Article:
5.0880 Re: ALLC-ACH Report 2: Ode to Baltimore (1/42)
Elaine Brennan & Allen Renear (EDITORS@BROWNVM.BITNET)
Mon, 4 May 1992 19:05:55 EDT
Humanist Discussion Group, Vol. 5, No. 0880. Monday, 4 May 1992.
Date: Fri, 1 May 92 13:13:52 BST
From: Richard Giordano <email@example.com>
I agree with Allen Renear's sentiments that the ACH/ALLC conference in
Oxford was a great success, though I wouldn't go so far as to describe my
colleagues there as 'nice'. Where I went to graduate school, Columbia,
'nice' is a code word for 'idiot' (for instance, "He's a nice guy" really
means, "Hey, the guy doesn't have a theoretical bone in his body, but at
least he's not a schmuck").
My objection, if you can call it that, to Allen's posting is his insinuation
that Oxford is a better place to be than... Baltimore. I've lived in a
number of cities (grew up in New York, was an undergraduate in Boston and a
graduate student in New York, worked at Princeton, lived in Washington,
lived and worked in Baltimore, and now am currently teaching at,
of all places, Manchester in England), and now that I live in England I go
to Oxford every chance I get. I, too, love the ancient pubs, the gardens
where you can be alone with your thoughts, the spires, the punters, and the
American and Japanese tourists, not to mention the drive there from the
Nortwest along the brand-new M40. Yes, Oxford is a, well, *nice* place, some
might even say it's a *very nice* place.
But it's not Baltimore. Baltimore is one of those cities that you
get to know over time, but to know it is to love it. Unlike Oxford,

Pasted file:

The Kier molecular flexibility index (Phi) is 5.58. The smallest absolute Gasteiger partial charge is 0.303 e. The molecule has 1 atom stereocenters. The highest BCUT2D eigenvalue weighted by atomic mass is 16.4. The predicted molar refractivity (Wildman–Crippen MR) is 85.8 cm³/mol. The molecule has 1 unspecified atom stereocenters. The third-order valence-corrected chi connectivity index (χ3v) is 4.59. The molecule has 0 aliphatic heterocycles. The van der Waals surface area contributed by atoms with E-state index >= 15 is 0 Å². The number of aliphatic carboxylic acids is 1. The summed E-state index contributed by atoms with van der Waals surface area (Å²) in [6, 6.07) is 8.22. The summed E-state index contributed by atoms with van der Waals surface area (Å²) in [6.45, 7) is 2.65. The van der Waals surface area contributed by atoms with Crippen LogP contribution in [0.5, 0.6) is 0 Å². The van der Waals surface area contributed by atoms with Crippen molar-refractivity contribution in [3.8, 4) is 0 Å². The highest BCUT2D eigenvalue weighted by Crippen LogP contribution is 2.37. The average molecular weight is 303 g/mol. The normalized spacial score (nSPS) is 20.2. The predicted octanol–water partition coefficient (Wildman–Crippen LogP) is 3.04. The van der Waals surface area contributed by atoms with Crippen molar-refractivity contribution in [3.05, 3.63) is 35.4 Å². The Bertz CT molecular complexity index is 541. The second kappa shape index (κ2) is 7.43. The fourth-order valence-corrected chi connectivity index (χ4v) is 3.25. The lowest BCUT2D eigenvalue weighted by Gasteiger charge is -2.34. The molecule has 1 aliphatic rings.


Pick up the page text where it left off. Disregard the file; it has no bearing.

Baltimore has an indigenous local accent, ("Hiya hon" means "hello"),
it has indigenous food (steamed crabs in bay seasoning which you eat with
your hands and create a glorious mess), indigenous architecture (the row
house with the fake stone exterior or the simple red-brick Federal Style row
with white marble steps), an indigenous dance (The Madison) and what I
considered to be the best race relations in any city I have lived in,
including Manchester. It's an authentic working city with no pretensions.
The difference between Baltimore and Oxford is the difference between a
well-manicured French poodle and a mutt. Sure, the poodle might be smart
and pretty and know how to impress, but can one love a poodle? On the other
hand, the mutt... Let's face it, you love the mutt.
On the day we moved to Baltimore, my wife and I stopped at a bookstore to
buy a roadmap, and the cashier, sensing that we were newcomers, just out of
the blue said, "You're new here, 'arncha? Don't worry, you're gonna love
it here, hon." She was right.
University of Manchester